The Boland upheaval and failing the children of the poor
At a time when there is every indication internationally that the average farmer and permanent farm worker is middle aged or older — and South Africa is probably no exception — it is youth that has blockaded roads and battled police. And the overwhelming majority of the protestors are seasonal workers, the unemployed or partially employed who erupt from the shackland sprawls that now festoon the region.
Un or ill-educated and denigrated by poverty, many of these generally young people gained a sense of self worth for the first time by being able to stand up against what they perceive to be the symbols of their oppression. At this level, what happened in the Boland may be categorised as an anarchic celebration of the oppressed.
This does not in any way justify the often senseless vandalism and the short-sighted calls from often self-styled leaders for blanket boycotts of all produce from the Western Cape. What it should do is raise questions of responsibility for what has happened; such questions are essential for a real understanding of the issues — and only by dealing with these can there be any hope of long term solutions, let alone adequate intermediate steps.
It is certainly true that many — a probable majority — of farm owners possess feudal attitudes that are at best paternalistic and at worst akin to the acceptance of the virtual slavery enshrined in the masters and servants laws of apartheid. It is also true, as Cosatu regional secretary Tony Ehrenreich, has conceded, that government imposed the now widely derided R69 a day minimum payment to farm workers.
However, this rate was imposed by government not only in consultation and agreement with the farming lobby, but also with at least the acquiescence of Cosatu. Ehrenreich has said that, during tripartite discussions about the sectoral determination of the minimum wage, Cosatu lodged objections, presumably that the rate was too low. That may be so, but the union federation neither said nor did anything about this until the Boland erupted.
Yet the fact that protests were brewing has been obvious for several years, often evidenced in the emergence of small, under resourced unions fighting bitter and frequently losing battles against the abuse of workers on farms and in abattoirs and related industries in the region. Their fights and their warnings about the possible consequences of ignoring the ongoing exploitation of many in the farming communities were largely ignored.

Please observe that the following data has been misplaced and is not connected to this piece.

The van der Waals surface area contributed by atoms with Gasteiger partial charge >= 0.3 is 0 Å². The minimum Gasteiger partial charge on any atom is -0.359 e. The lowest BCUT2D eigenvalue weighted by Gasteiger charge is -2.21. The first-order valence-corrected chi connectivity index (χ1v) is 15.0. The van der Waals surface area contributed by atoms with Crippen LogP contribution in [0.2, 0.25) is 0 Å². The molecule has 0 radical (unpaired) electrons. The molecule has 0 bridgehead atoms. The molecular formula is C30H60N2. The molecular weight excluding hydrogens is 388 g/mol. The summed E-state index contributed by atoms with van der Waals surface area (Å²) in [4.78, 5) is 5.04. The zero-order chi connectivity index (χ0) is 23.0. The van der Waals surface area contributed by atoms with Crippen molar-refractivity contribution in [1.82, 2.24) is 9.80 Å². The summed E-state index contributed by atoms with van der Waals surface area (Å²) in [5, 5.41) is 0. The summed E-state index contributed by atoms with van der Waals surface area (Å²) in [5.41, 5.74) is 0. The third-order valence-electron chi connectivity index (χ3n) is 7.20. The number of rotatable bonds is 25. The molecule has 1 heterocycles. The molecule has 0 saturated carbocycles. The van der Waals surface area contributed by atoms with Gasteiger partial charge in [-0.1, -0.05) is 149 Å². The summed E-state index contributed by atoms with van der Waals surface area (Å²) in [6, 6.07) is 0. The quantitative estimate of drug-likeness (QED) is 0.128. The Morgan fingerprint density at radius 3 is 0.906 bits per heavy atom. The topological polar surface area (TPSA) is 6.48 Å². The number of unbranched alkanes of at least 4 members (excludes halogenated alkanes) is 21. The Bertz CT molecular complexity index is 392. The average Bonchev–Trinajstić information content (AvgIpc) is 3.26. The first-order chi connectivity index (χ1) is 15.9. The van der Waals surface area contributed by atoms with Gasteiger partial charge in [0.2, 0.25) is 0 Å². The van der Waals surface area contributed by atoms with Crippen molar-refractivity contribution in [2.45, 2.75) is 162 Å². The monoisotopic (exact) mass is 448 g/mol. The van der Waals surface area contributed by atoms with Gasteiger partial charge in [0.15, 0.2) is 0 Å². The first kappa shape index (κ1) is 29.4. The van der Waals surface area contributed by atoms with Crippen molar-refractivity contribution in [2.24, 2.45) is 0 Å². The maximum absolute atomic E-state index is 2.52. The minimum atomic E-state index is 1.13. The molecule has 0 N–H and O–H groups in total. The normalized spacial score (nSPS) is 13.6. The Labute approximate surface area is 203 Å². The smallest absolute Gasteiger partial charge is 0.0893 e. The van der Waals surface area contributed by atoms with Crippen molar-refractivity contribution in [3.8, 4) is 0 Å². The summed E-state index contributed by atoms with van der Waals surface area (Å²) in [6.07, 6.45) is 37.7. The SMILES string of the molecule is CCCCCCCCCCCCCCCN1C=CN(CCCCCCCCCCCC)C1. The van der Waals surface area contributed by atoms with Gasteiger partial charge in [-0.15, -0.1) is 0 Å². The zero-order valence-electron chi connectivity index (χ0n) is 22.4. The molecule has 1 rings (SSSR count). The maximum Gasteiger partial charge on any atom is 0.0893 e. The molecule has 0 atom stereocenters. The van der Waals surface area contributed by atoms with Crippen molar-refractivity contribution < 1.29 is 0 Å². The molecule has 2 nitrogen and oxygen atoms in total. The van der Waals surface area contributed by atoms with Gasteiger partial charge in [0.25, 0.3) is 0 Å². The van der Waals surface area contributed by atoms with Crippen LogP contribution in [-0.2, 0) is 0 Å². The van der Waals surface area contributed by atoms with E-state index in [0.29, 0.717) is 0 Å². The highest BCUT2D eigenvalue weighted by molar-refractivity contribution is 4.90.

At the same time, the steady influx of job seekers from outlying rural areas and from neighbouring states continued, adding to a volatile mix that initially exploded in xenophobic violence in 2008. Non-governmental organisations, including tiny political groups pushing ideological barrows, moved in to try to ameliorate or to take advantage of developments. But the farming lobby remained aloof, as did government and the mainstream trade unions.
Long gone were the days reported by Food and Allied Workers’ Union honorary president, the late “Mama Ray” Alexander, and noted in this column in 1997. At that time, Mama Ray bewailed the fact that dividends, commissions, directorships and market ratings had become of great concern to the unions. It was a far cry from the days, she said, when organisers “slept on the floors of labourers’ cottages” as they recruited farm and ancillary workers to the union.
And so, for years, the farming and its related forestry sector remained neglected. Business as usual continued, although this meant a steady increase in the anger simmering beneath the surface of agrarian calm. Then came Marikana, in a South Africa and a world where instant communication is the norm.
The fact that miners at Lonmin had apparently stood up against the might of the bosses and state forces provided an inspiration to the poor and downtrodden. In the Boland the news came as the main harvesting season was about to start and seasonal workers — essential to the process — were about to receive their few months of paid employment.
Whether this work is paid for at R69 a day or R84, as the farmer lobby claims, is irrelevant. At either level, this is insufficient to feed, clothe and house a family in the South Africa of 2013. And even more so when the guaranteed income is available for only three or four months.
So the scene was set when word of Marikana reached the Boland. The small and militant Commercial Stevedoring and Allied Workers’ Union (Csaawu) that has been particularly active in the Robertson area, hailed the Marikana strikers “in their struggle against bosses and a system that steals from us and murders us”. Csaawu pledged to continue the local fight “against exploitation and for a living wage” in solidarity with the miners of Marikana. The slogan raised in September was: “Enough is enough! For a rural land free of hunger and poverty.”
Still, the powers that be, on the farms, in government and in the offices of mainstream unions did nothing, leading to accusations that they all shared responsibility for the continuing oppression of the poor and dispossessed. “Cosatu is part of a government of the bosses,” is a fairly common refrain among the more politically aware among the Boland protestors.
But, for many youth, all authority is anathema and democratic organisation an abstract notion. In a dog eat dog world, they have no hope and live merely to grab what they can, when they can and where they can.
To be able to exercise some power, to cause the police to retreat, to burn and to plunder with apparent impunity, provides a temporary feeling of being in control — and powerful — for perhaps the first time ever. This is the real sadness of the Boland and a glaring example of how the system as a whole has failed, especially the children of the poor.